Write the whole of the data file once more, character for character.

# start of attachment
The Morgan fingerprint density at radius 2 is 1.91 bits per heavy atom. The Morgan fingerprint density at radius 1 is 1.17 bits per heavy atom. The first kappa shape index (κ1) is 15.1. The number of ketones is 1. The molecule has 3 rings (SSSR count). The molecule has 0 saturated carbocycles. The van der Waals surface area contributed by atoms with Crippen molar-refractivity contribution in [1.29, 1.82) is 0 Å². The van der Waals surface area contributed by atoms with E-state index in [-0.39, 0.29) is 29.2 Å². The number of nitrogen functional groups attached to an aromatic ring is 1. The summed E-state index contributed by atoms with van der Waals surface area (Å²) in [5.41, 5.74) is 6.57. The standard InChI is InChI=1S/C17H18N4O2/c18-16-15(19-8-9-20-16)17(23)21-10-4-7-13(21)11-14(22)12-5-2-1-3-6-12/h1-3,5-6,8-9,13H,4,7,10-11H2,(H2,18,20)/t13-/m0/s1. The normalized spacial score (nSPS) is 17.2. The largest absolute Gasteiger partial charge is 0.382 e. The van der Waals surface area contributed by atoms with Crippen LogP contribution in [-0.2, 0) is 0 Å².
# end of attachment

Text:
The Morgan fingerprint density at radius 2 is 1.91 bits per heavy atom. The Morgan fingerprint density at radius 1 is 1.17 bits per heavy atom. The first kappa shape index (κ1) is 15.1. The number of ketones is 1. The molecule has 3 rings (SSSR count). The molecule has 0 saturated carbocycles. The van der Waals surface area contributed by atoms with Crippen molar-refractivity contribution in [1.29, 1.82) is 0 Å². The van der Waals surface area contributed by atoms with E-state index in [-0.39, 0.29) is 29.2 Å². The number of nitrogen functional groups attached to an aromatic ring is 1. The summed E-state index contributed by atoms with van der Waals surface area (Å²) in [5.41, 5.74) is 6.57. The standard InChI is InChI=1S/C17H18N4O2/c18-16-15(19-8-9-20-16)17(23)21-10-4-7-13(21)11-14(22)12-5-2-1-3-6-12/h1-3,5-6,8-9,13H,4,7,10-11H2,(H2,18,20)/t13-/m0/s1. The normalized spacial score (nSPS) is 17.2. The largest absolute Gasteiger partial charge is 0.382 e. The van der Waals surface area contributed by atoms with Crippen LogP contribution in [-0.2, 0) is 0 Å².